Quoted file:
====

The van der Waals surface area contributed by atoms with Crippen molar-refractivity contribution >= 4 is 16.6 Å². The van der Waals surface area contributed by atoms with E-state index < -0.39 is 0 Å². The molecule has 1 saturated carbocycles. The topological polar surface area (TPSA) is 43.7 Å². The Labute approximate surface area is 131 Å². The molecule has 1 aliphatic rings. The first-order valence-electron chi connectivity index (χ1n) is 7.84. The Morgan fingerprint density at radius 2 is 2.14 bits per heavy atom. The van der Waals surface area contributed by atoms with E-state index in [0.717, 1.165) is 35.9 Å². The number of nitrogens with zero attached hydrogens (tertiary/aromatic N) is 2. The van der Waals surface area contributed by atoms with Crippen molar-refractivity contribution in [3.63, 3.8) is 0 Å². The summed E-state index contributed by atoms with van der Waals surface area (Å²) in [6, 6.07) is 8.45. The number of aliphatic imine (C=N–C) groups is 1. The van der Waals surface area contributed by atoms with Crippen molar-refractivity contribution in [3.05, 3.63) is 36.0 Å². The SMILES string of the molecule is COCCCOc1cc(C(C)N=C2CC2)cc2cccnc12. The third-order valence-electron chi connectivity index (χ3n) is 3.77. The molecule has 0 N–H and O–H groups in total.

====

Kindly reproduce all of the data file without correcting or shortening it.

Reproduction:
The van der Waals surface area contributed by atoms with Crippen molar-refractivity contribution >= 4 is 16.6 Å². The van der Waals surface area contributed by atoms with E-state index < -0.39 is 0 Å². The molecule has 1 saturated carbocycles. The topological polar surface area (TPSA) is 43.7 Å². The Labute approximate surface area is 131 Å². The molecule has 1 aliphatic rings. The first-order valence-electron chi connectivity index (χ1n) is 7.84. The Morgan fingerprint density at radius 2 is 2.14 bits per heavy atom. The van der Waals surface area contributed by atoms with E-state index in [0.717, 1.165) is 35.9 Å². The number of nitrogens with zero attached hydrogens (tertiary/aromatic N) is 2. The van der Waals surface area contributed by atoms with Crippen molar-refractivity contribution in [3.63, 3.8) is 0 Å². The summed E-state index contributed by atoms with van der Waals surface area (Å²) in [6, 6.07) is 8.45. The number of aliphatic imine (C=N–C) groups is 1. The van der Waals surface area contributed by atoms with Crippen molar-refractivity contribution in [3.05, 3.63) is 36.0 Å². The SMILES string of the molecule is COCCCOc1cc(C(C)N=C2CC2)cc2cccnc12. The third-order valence-electron chi connectivity index (χ3n) is 3.77. The molecule has 0 N–H and O–H groups in total.